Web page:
underlying sequence, or an entirely new one. The
Wherestandard query operator is an example of a sequence operator as it returns the elements in the underlying sequence that match a particular filter criteria.
- Grouping operators - returns a group of sequences from a single underlying sequence.
GroupByis an example of a grouping standard query operator.
Creating Standard Deviation and Variance Aggregate Query Operators
When writing a SQL query you can utilize a number of aggregate functions, such as
SUM. The standard query operators include similar aggregate operators; however, SQL offers a number of statistical aggregate functions not found in the standard query operators, including:
STDEVP- computes the standard deviation of all values in a specified expression, and
VARP- computes the variance of all values in a specified expression.
- Compute the average value of the sequence.
- For each element in the sequence determine the difference between the number and the average computed in step (1).
- Square each of the differences determined in step (2) and sum these numbers.
- Divide the result in step (3) by the number of elements in the sequence.
The following extension methods compute the variance and standard deviation for a sequence of decimal values. (I've included just the C# version of these query operators here in this article; download the code available at the end of this article to see the Visual Basic version of these query operators.)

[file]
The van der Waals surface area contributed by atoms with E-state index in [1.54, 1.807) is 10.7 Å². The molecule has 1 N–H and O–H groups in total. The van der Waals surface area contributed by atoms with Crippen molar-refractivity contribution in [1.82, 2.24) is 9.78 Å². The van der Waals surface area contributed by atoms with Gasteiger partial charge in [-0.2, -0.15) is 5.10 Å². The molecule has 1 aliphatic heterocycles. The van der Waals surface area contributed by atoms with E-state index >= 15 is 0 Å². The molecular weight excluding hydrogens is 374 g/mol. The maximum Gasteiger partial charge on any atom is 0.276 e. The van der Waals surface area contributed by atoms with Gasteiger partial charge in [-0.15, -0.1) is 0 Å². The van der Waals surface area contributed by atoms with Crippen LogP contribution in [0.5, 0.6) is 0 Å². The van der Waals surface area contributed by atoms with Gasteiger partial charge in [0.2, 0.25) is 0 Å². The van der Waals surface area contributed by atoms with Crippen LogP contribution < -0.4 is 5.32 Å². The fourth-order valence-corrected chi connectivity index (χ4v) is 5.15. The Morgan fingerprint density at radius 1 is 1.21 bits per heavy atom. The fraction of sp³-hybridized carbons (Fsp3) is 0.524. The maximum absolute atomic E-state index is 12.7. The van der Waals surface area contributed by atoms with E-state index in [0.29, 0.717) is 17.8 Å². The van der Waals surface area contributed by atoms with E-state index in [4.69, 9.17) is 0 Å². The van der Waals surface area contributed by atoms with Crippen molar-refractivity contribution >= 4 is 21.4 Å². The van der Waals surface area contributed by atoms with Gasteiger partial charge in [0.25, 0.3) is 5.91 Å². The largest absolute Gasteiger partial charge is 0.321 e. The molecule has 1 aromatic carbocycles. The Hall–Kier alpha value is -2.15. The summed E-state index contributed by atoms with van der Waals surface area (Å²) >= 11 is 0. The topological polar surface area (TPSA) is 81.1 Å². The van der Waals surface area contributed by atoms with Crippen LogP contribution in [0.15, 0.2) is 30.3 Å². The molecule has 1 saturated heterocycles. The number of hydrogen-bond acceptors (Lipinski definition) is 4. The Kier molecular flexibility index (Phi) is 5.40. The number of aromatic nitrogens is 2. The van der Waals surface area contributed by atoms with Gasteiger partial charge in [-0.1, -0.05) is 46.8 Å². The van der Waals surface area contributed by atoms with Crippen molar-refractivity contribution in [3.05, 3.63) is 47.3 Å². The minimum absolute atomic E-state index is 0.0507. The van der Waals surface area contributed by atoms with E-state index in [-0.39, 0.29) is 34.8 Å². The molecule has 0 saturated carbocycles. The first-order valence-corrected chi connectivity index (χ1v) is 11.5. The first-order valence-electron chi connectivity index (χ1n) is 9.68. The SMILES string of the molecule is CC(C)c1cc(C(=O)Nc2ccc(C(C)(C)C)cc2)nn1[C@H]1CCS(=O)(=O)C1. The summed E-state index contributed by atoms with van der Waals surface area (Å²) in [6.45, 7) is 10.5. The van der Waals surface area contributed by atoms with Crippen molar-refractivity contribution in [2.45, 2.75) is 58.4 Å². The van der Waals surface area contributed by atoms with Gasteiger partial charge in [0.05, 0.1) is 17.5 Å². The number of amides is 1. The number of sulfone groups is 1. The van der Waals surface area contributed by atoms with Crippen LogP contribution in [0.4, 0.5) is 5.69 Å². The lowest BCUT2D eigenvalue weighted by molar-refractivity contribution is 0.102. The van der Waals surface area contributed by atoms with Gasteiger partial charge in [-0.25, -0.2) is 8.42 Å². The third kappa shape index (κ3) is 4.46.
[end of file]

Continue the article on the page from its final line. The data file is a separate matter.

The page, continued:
As you can see, these two methods are implemented as extension methods on a type that implements the
IEnumerable<decimal> interface. (To compute
the standard deviation and variance on sequences of integers, doubles, and other numeric types you'd need to create additional
methods that applied to types of
IEnumerable<float>, and so on.) The
Variance method starts by
computing the average using the
Average standard query operator. Next, it enumerates the elements in the underlying sequence (
for each element, determines the square of the number less the average value. These numbers are summed into a variable named
runningSum, which is then
divided by the number of elements in the sequence. This is the variance.
StdDeviation method computes the variance of the sequence using the just-defined
Variance method and returns its square root.
With these query operators complete they can now be used on any sequences of decimals, much like how the aggregate standard query operators can be used. The demo includes
a demo that allows the user to type a comma-delimited list of numbers into a textbox. These numbers are split apart and fed into a list of decimal values named
StdDeviation query operators are then used to display these statistical metrics.
The code snippet below shows how the
StdDeviation query operators can be called like any other query operator on an object that